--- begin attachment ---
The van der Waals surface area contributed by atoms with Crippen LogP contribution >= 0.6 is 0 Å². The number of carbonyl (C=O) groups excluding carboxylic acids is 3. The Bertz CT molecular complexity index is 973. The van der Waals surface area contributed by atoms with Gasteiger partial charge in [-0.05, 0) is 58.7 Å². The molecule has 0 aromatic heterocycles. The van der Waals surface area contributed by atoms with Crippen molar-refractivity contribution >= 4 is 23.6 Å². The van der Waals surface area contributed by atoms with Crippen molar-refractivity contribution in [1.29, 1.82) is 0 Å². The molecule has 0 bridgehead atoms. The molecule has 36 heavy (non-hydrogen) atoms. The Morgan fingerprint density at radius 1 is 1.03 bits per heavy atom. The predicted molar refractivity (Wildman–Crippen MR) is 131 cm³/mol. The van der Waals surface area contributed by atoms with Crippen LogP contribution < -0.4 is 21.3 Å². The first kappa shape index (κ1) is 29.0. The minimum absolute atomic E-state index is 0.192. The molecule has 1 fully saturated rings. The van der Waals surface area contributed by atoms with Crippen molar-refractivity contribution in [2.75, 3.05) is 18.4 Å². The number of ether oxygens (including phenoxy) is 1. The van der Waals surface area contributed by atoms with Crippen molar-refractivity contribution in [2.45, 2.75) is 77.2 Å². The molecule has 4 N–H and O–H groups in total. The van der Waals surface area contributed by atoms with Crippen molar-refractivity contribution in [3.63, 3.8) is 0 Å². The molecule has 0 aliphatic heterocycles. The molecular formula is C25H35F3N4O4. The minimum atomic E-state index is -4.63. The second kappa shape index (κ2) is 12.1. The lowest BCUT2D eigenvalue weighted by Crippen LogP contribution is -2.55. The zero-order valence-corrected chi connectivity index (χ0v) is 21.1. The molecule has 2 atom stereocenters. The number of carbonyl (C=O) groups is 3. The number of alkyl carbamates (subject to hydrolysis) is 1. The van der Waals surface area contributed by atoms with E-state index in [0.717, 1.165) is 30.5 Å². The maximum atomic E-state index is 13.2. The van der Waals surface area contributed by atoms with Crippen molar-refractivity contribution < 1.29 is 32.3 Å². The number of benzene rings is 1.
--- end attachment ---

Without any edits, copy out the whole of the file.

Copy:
The van der Waals surface area contributed by atoms with Crippen LogP contribution >= 0.6 is 0 Å². The number of carbonyl (C=O) groups excluding carboxylic acids is 3. The Bertz CT molecular complexity index is 973. The van der Waals surface area contributed by atoms with Gasteiger partial charge in [-0.05, 0) is 58.7 Å². The molecule has 0 aromatic heterocycles. The van der Waals surface area contributed by atoms with Crippen molar-refractivity contribution >= 4 is 23.6 Å². The van der Waals surface area contributed by atoms with Crippen molar-refractivity contribution in [1.29, 1.82) is 0 Å². The molecule has 0 bridgehead atoms. The molecule has 36 heavy (non-hydrogen) atoms. The Morgan fingerprint density at radius 1 is 1.03 bits per heavy atom. The predicted molar refractivity (Wildman–Crippen MR) is 131 cm³/mol. The van der Waals surface area contributed by atoms with Crippen LogP contribution < -0.4 is 21.3 Å². The first kappa shape index (κ1) is 29.0. The minimum absolute atomic E-state index is 0.192. The molecule has 1 fully saturated rings. The van der Waals surface area contributed by atoms with Crippen molar-refractivity contribution in [2.75, 3.05) is 18.4 Å². The number of ether oxygens (including phenoxy) is 1. The van der Waals surface area contributed by atoms with Crippen molar-refractivity contribution in [2.45, 2.75) is 77.2 Å². The molecule has 4 N–H and O–H groups in total. The van der Waals surface area contributed by atoms with Crippen molar-refractivity contribution in [3.63, 3.8) is 0 Å². The molecule has 0 aliphatic heterocycles. The molecular formula is C25H35F3N4O4. The minimum atomic E-state index is -4.63. The second kappa shape index (κ2) is 12.1. The lowest BCUT2D eigenvalue weighted by Crippen LogP contribution is -2.55. The zero-order valence-corrected chi connectivity index (χ0v) is 21.1. The molecule has 2 atom stereocenters. The number of carbonyl (C=O) groups is 3. The number of alkyl carbamates (subject to hydrolysis) is 1. The van der Waals surface area contributed by atoms with E-state index in [0.717, 1.165) is 30.5 Å². The maximum atomic E-state index is 13.2. The van der Waals surface area contributed by atoms with Crippen molar-refractivity contribution < 1.29 is 32.3 Å². The number of benzene rings is 1.